Not much is known about the Argo mission in the late ’70s to free American hostages in Iran. And what little was known up till now gave credit to Canada for their release. In fact, it’s referred to in pop-history vernacular as the Canadian Caper. If you grew up in Canada you would have felt enormous national pride that day and if you were American, you never would have known that the CIA and Hollywood had come together to create a team of invisible heroes. You also wouldn’t know that although President Carter was in charge at the time, he could never have taken credit for any involvement. Instead, he was shamed out of office for not having released the other American hostages in Iran. Had it been revealed that a fake film crew sneaked in and freed Americans being held hostage the sensational news would have likely turned Carter’s whole image around.

Someone had to tell this story. Turns out Ben Affleck is the man for the job.

Affleck’s Argo comes at a time when we could all use an injection of American pride. Pummeled by a bad economy and torn by an extremist, partisan election, things are not looking good lately. The Republicans promise us that they can undo the bad economy because Congress will magically start working again if their guy can sit in the Oval Office. They’re the real American Americans, after all. The Democrats are trying to keep the faith, to convince us to give them one more at bat to turn things around from an economy pillaged by the Wall Street collapse, sapped by extravagant tax breaks, and ravaged by 10 years of war. But Argo takes place in the vacuum of history and Affleck says he worked hard with screenwriter Chris Terrio to make sure it wasn’t partisan. There are no long preachy speeches about the glory of US-exported democracy. There are no evil Republicans to mock as reckless incompetents. It’s simply an expertly written, flawlessly directed, brilliantly acted thriller. You could leave it right there and it would succeed on those merits. Or you could go a little deeper to talk about how few smart, meaty stories like this are even made anymore. Wonder why not, and marvel that this one was.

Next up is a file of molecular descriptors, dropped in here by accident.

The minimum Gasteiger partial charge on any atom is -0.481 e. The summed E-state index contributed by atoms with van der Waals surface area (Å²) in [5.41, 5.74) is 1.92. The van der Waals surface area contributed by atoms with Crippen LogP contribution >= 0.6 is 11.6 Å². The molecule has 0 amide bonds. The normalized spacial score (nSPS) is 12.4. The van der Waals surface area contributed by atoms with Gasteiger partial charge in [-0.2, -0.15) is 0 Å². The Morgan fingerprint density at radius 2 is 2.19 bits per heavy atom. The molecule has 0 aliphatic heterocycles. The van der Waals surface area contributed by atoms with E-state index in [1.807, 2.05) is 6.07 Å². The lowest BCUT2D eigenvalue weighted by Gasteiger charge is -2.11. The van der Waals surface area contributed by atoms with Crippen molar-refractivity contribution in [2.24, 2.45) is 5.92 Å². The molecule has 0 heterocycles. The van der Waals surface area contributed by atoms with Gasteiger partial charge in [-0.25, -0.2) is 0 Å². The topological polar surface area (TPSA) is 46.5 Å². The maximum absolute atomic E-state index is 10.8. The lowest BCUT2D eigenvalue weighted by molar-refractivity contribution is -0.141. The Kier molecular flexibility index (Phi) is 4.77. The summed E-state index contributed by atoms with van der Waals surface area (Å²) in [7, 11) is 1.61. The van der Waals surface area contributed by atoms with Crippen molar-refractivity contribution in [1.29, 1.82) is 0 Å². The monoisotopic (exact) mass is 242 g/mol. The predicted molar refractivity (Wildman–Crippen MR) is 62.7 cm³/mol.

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The rain continued its moody descent upon Telluride village, ebbing and flowing at its own discretion. The festival can’t stop for the rain, nor can we whine about having no sunshine because that would be unseemly. Telluride looks the way it does because of the rain. Nonetheless, it made for a somewhat less celebratory mood. My morning started out with a trip up the gondola for an early screening of No, written and directed by Pablo Larraín about the election to unseat Chilean Augusto Pinochet in or around 1989.

You never know what kinds of conversations you’ll be having on the ride up the gondola, depending on what combination of people you end up with. I met a couple this time, on their first trip to Telluride but already so much more organized about it all than I have ever been. They knew what time was the best time to get into the long lines. They knew where the best wi-fi was and how to tether their computers to their blackberries, if the wi-fi didn’t work. They’d been going to Sundance for years but it became “too much of a zoo.” Since there had been so much buzz around Telluride in the last few years they figured they’d give this a try. I wondered what it would be like to just come here for the sheer fun of it, for the love of cinema, to hang out with someone who really liked doing film festival stuff for fun.

The large number of senior citizens who attend this festival is a hopeful harbinger of what might lie ahead for some of us. When kids aren’t at home, when there’s no more 40-hour work weeks, there are film festivals in beautiful cities all over the country. It’s a thing to do, anyway. “How are you doing,” the coffee barista at Between the Covers asked one of the elderly customers. “I wonder if I’ll remember anything later,” she said.